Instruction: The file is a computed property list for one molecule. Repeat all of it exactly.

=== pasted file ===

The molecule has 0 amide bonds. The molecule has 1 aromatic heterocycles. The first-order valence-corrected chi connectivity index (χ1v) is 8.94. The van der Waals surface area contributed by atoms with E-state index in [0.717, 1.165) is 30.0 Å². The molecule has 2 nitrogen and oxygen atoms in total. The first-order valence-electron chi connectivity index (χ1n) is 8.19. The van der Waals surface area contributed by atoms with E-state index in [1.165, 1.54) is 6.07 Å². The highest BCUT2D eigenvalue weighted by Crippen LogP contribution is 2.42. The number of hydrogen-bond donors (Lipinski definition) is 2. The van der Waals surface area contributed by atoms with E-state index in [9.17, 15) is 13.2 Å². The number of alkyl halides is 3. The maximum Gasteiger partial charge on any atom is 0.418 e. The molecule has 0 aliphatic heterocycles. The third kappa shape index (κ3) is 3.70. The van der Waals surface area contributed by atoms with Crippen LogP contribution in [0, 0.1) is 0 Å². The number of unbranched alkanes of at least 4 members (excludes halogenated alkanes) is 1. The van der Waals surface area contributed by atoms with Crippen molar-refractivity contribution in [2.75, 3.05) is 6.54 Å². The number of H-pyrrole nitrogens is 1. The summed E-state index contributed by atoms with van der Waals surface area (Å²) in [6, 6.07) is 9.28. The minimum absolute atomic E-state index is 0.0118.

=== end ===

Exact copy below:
The molecule has 0 amide bonds. The molecule has 1 aromatic heterocycles. The first-order valence-corrected chi connectivity index (χ1v) is 8.94. The van der Waals surface area contributed by atoms with E-state index in [0.717, 1.165) is 30.0 Å². The molecule has 2 nitrogen and oxygen atoms in total. The first-order valence-electron chi connectivity index (χ1n) is 8.19. The van der Waals surface area contributed by atoms with E-state index in [1.165, 1.54) is 6.07 Å². The highest BCUT2D eigenvalue weighted by Crippen LogP contribution is 2.42. The number of hydrogen-bond donors (Lipinski definition) is 2. The van der Waals surface area contributed by atoms with E-state index in [9.17, 15) is 13.2 Å². The number of alkyl halides is 3. The maximum Gasteiger partial charge on any atom is 0.418 e. The molecule has 0 aliphatic heterocycles. The third kappa shape index (κ3) is 3.70. The van der Waals surface area contributed by atoms with Crippen LogP contribution in [0, 0.1) is 0 Å². The number of unbranched alkanes of at least 4 members (excludes halogenated alkanes) is 1. The van der Waals surface area contributed by atoms with Crippen molar-refractivity contribution in [2.75, 3.05) is 6.54 Å². The number of H-pyrrole nitrogens is 1. The summed E-state index contributed by atoms with van der Waals surface area (Å²) in [6, 6.07) is 9.28. The minimum absolute atomic E-state index is 0.0118.